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Remembered Today:

Who were 275th S.B.A.C. ?


Another John H

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Attached is the essential part of a postcard at the best resolution I have.

Does anyone here know what the 275th S.B.A.C is or was?

The full picture shows a total of 24 Officers and men.

Regards

John H

post-41044-1226852635.jpg

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275 Siege Battery Ammunition Column.

The guns )8=inch howitzers) were manned by the RGA but the tractors which pulled them were driven by ASC personnel.

Ron

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275 Siege Battery Ammunition Column.

The guns )8=inch howitzers) were manned by the RGA but the tractors which pulled them were driven by ASC personnel.

Ron

Many thanks for that Ron.

Now finding my way through the introductory bits... and I now think I understand origin of a phrase my dad uses "to slope off"

Attached is the whole image in low resolution.

I understand that the Officer half way up the righthand edge is John F Smith.

Grandfather on my maternal side. F is for Farbridge.

But as there are nearly a million hits, I probably won't dig too deeply at the monent.

Regards

John H

John H

post-41044-1227028359.jpg

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There was a previous thread on 275th siege battery which highlighted the battery's sign:-

http://1914-1918.invisionzone.com/forums/i...mp;hl=275+siege

It's not quite the same as the one in the photo above but similar.

Mark

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There was a previous thread on 275th siege battery which highlighted the battery's sign:-

http://1914-1918.invisionzone.com/forums/i...mp;hl=275+siege

It's not quite the same as the one in the photo above but similar.

Mark

Many thanks for the link, Mark.

Looking closely at the modern colour picture of the mascot/logo and comparing it with the postcard, I'd argue it's the same: outline of the face, and shape of the hair around the ear are as near as.

The missing missing cap and lapel is either down to relatively early monochrome photography only being sensitive at the blue end of the spectrum (not "panchromatic*") or the logo being improved before the recent picture was taken.

Regards

John H

http://en.wikipedia.org/wiki/Panchromatic

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John,

As Mark indicated it is slightly different as it was hand painted, but will be of the same lady. The file contains two other period hand painted originals (not modern) again of the same lady but with very slight differences. The signature on the paintings says ‘D Noble’.

The unit was formed on 15-02-1917 at Bulford, and consisted of 24 3-ton lorries, 4 cats for the 8 in Hows and 1 touring car. The AC arrived at Boulogne on the 19-03-1917 on the SS Hunscape. An additional 10 lorries and two extra cats joined when the battery was increased from 4 to 6 guns. At Third Ypres it records one of the guns took 20 hours to move only 21 yards due to the mud and shell holes which had to be crossed. The CO is shown as Lt J H Slaughter. If of interest the diary consists of a 10 page short history of their movements on the Western front, and lists those men wounded and honours and awards. One of the wounded Officers was a 2/Lt W H Crole Smith.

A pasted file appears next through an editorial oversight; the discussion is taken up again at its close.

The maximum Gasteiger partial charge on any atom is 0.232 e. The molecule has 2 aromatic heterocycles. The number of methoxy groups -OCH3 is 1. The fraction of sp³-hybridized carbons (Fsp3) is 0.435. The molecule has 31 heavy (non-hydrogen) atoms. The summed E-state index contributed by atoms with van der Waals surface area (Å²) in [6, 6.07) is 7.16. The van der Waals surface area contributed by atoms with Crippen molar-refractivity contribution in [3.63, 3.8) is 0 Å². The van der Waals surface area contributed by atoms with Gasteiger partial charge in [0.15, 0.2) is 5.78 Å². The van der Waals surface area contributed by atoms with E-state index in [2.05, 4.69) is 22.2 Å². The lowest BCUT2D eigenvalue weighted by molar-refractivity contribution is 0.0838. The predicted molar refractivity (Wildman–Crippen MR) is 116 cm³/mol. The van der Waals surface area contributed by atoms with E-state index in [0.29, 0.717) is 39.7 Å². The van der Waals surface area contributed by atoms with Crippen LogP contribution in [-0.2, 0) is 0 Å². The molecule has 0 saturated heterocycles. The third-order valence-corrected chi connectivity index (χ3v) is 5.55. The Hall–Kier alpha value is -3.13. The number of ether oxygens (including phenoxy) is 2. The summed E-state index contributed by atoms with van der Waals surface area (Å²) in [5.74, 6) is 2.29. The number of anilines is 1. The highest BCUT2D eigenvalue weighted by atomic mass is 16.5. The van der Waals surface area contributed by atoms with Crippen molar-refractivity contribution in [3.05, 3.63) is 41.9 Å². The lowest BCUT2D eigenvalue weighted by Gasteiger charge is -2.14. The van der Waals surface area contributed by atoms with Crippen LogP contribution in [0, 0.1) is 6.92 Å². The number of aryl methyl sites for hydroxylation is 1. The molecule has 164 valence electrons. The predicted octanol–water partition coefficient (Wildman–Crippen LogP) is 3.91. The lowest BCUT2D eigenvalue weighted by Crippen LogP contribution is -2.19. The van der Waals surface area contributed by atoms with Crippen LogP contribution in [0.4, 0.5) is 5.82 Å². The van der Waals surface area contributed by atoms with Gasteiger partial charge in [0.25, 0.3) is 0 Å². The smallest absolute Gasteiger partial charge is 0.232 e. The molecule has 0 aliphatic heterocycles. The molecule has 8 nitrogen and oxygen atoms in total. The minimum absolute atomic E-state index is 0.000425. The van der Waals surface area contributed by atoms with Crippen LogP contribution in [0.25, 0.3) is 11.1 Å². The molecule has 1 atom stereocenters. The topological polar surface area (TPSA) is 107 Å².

Rgds Paul

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John,

As Mark indicated it is slightly different as it was hand painted, but will be of the same lady. The file contains two other period hand painted originals (not modern) again of the same lady but with very slight differences. The signature on the paintings says 'D Noble'.

The unit was formed on 15-02-1917 at Bulford, and consisted of 24 3-ton lorries, 4 cats for the 8 in Hows and 1 touring car. The AC arrived at Boulogne on the 19-03-1917 on the SS Hunscape. An additional 10 lorries and two extra cats joined when the battery was increased from 4 to 6 guns. At Third Ypres it records one of the guns took 20 hours to move only 21 yards due to the mud and shell holes which had to be crossed. The CO is shown as Lt J H Slaughter. If of interest the diary consists of a 10 page short history of their movements on the Western front, and lists those men wounded and honours and awards. One of the wounded Officers was a 2/Lt W H Crole Smith.

Rgds Paul

Thanks Paul for the additional information regarding the history of the unit.

Regarding the mascot/logo, a much closer look shows they are subtly different - as you quite rightly say.

It never occured to me to talk to my grandfather about his time in the war, I suspect it wouldn't have been encouraged in the early 1960's anyway, and I'm not sure it suits everybody to talk about what must have been a truly horrible experience, so I don't have any first hand details regarding injury or awards.

I don't ever remember seeing any medals, but I do recall a nice telescope - leather encased - which was presumably a tool of the job, when you weren't "up to your oxters in clarts". (North Eastern UK - Geordie - expression for "up to your armpits in mud").

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